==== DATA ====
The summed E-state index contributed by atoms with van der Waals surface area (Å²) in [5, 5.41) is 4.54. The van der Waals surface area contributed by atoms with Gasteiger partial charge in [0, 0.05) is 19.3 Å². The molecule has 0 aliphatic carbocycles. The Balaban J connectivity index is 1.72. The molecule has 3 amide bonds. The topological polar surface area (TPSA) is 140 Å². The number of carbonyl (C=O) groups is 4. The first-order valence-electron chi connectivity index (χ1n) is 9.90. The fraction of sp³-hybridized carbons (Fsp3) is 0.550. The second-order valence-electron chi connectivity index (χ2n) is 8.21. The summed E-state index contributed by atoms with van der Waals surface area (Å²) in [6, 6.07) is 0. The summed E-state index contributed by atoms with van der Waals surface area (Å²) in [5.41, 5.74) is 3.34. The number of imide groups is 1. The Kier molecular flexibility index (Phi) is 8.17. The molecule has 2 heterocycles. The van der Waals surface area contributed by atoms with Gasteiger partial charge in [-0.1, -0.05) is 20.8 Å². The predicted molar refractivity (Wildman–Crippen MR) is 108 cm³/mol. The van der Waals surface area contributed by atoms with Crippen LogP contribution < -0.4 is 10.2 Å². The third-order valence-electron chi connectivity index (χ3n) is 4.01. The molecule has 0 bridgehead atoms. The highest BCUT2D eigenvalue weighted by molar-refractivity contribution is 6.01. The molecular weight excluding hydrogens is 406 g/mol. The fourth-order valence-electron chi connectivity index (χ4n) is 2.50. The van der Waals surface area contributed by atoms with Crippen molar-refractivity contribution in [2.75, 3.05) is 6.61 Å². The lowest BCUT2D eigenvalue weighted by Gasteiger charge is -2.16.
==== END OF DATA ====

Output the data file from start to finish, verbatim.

The summed E-state index contributed by atoms with van der Waals surface area (Å²) in [5, 5.41) is 4.54. The van der Waals surface area contributed by atoms with Gasteiger partial charge in [0, 0.05) is 19.3 Å². The molecule has 0 aliphatic carbocycles. The Balaban J connectivity index is 1.72. The molecule has 3 amide bonds. The topological polar surface area (TPSA) is 140 Å². The number of carbonyl (C=O) groups is 4. The first-order valence-electron chi connectivity index (χ1n) is 9.90. The fraction of sp³-hybridized carbons (Fsp3) is 0.550. The second-order valence-electron chi connectivity index (χ2n) is 8.21. The summed E-state index contributed by atoms with van der Waals surface area (Å²) in [6, 6.07) is 0. The summed E-state index contributed by atoms with van der Waals surface area (Å²) in [5.41, 5.74) is 3.34. The number of imide groups is 1. The Kier molecular flexibility index (Phi) is 8.17. The molecule has 2 heterocycles. The van der Waals surface area contributed by atoms with Gasteiger partial charge in [-0.1, -0.05) is 20.8 Å². The predicted molar refractivity (Wildman–Crippen MR) is 108 cm³/mol. The van der Waals surface area contributed by atoms with Crippen LogP contribution < -0.4 is 10.2 Å². The third-order valence-electron chi connectivity index (χ3n) is 4.01. The molecule has 0 bridgehead atoms. The highest BCUT2D eigenvalue weighted by molar-refractivity contribution is 6.01. The molecular weight excluding hydrogens is 406 g/mol. The fourth-order valence-electron chi connectivity index (χ4n) is 2.50. The van der Waals surface area contributed by atoms with Crippen molar-refractivity contribution in [2.75, 3.05) is 6.61 Å². The lowest BCUT2D eigenvalue weighted by Gasteiger charge is -2.16.